New screening method for wilt resistance in chickpea

July 31, 2011 at 12:08 pm | Posted in Uncategorized | Leave a comment

New screening method to identify wilt-resistant chickpea. Left to right: Drs Aladdin Hamwieh, Maarten van Ginkel, Imtiaz Muhammad

ICARDA scientists have developed a new screening method to develop chickpea varieties resistant to fusarium wilt, a soilborne disease that causes severe yield losses. The disease is already widespread – and future outbreaks will likely increase as a result of climate change (higher temperatures, drier soils, and probably more rapid development of new races of the disease-causing fungus).

The most effective way to control fusarium wilt is by using resistant varieties. To develop such varieties, genotypes are traditionally screened in a ‘wilt-sick plot’ that is naturally and/or artificially infected with the fungus. But this method has a number of difficulties: development and maintenance of uniform wilt-sick plots, presence of multiple races of the fungus in the same plot, and the confounding effect of drought.

ICARDA scientists have optimized a hydroponic method to increase the accuracy of in vitro screening in a glasshouse. A number of genotypes were screened against a single race, in a glasshouse at ICARDA’s Tel Hadya research station, to examine the type and effectiveness of resistance. The genotypes ranged from highly susceptible (Syrian variety Ghab 1, which starts wilting 10 days after inoculation) to tolerant (Indian variety JG-62 which begins wilting only at the flowering stage) to completely immune (WR315).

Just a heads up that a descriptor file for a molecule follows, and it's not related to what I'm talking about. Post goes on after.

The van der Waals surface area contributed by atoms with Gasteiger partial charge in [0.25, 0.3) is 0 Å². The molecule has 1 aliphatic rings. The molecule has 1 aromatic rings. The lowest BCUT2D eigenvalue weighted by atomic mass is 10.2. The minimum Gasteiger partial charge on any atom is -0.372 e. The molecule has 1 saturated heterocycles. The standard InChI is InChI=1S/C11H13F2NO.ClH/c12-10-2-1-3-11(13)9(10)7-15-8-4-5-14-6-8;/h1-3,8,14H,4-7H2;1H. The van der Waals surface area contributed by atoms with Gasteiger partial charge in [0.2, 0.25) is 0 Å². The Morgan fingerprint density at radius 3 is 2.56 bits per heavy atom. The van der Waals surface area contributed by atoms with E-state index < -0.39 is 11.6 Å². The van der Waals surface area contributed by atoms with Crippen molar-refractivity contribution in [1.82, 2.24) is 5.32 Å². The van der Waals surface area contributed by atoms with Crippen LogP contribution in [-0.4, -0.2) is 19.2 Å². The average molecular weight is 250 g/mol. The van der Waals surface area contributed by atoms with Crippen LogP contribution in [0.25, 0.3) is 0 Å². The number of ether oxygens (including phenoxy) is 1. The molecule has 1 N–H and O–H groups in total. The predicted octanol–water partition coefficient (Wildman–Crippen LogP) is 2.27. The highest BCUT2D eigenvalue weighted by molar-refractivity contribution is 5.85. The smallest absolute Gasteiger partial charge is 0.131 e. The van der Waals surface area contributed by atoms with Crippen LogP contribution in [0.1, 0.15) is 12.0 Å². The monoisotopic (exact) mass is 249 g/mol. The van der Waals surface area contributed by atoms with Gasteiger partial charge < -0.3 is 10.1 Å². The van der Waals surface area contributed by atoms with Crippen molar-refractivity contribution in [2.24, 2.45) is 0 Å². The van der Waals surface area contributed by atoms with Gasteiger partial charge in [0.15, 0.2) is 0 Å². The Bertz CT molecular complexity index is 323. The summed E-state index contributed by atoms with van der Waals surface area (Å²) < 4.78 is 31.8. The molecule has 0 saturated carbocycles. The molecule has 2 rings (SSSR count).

The new screening method is more cost effective and accurate than traditional methods, and also allows breeders to screen simultaneously for resistance to multiple races. Based on the same principle, a high-throughput screening platform will be established that could be used to screen for resistance to multiple diseases. This method will also help identify different gene(s) conferring resistance to different races of the wilt pathogen; and enable breeders to combine multiple genes into a single variety through DNA marker-assisted selection.

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